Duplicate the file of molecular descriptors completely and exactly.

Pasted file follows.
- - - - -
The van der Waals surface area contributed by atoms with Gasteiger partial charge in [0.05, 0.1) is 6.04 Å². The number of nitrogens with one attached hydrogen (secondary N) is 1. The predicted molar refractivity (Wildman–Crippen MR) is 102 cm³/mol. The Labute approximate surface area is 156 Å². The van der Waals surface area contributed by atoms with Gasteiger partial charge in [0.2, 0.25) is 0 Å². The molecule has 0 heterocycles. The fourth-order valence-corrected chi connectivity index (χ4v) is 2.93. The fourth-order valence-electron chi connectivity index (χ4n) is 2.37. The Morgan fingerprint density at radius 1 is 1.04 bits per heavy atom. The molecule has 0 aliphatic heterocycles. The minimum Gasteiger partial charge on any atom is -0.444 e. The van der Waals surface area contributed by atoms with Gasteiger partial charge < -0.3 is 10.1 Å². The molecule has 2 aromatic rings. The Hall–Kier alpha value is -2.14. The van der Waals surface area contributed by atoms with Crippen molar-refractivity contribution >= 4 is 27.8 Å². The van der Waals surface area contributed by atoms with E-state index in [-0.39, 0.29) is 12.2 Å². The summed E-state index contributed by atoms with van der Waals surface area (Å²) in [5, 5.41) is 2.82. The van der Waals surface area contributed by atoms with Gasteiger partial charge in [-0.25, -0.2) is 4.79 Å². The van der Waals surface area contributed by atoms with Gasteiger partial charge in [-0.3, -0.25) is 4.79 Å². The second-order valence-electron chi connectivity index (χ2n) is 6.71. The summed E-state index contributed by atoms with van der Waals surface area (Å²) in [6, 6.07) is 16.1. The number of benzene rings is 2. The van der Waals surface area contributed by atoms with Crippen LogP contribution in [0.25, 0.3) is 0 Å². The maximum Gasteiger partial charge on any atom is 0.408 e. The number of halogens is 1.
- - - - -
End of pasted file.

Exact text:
The van der Waals surface area contributed by atoms with Gasteiger partial charge in [0.05, 0.1) is 6.04 Å². The number of nitrogens with one attached hydrogen (secondary N) is 1. The predicted molar refractivity (Wildman–Crippen MR) is 102 cm³/mol. The Labute approximate surface area is 156 Å². The van der Waals surface area contributed by atoms with Gasteiger partial charge in [0.2, 0.25) is 0 Å². The molecule has 0 heterocycles. The fourth-order valence-corrected chi connectivity index (χ4v) is 2.93. The fourth-order valence-electron chi connectivity index (χ4n) is 2.37. The Morgan fingerprint density at radius 1 is 1.04 bits per heavy atom. The molecule has 0 aliphatic heterocycles. The minimum Gasteiger partial charge on any atom is -0.444 e. The van der Waals surface area contributed by atoms with Gasteiger partial charge < -0.3 is 10.1 Å². The molecule has 2 aromatic rings. The Hall–Kier alpha value is -2.14. The van der Waals surface area contributed by atoms with Crippen molar-refractivity contribution >= 4 is 27.8 Å². The van der Waals surface area contributed by atoms with E-state index in [-0.39, 0.29) is 12.2 Å². The summed E-state index contributed by atoms with van der Waals surface area (Å²) in [5, 5.41) is 2.82. The van der Waals surface area contributed by atoms with Gasteiger partial charge in [-0.25, -0.2) is 4.79 Å². The van der Waals surface area contributed by atoms with Gasteiger partial charge in [-0.3, -0.25) is 4.79 Å². The second-order valence-electron chi connectivity index (χ2n) is 6.71. The summed E-state index contributed by atoms with van der Waals surface area (Å²) in [6, 6.07) is 16.1. The number of benzene rings is 2. The van der Waals surface area contributed by atoms with Crippen LogP contribution in [0.25, 0.3) is 0 Å². The maximum Gasteiger partial charge on any atom is 0.408 e. The number of halogens is 1.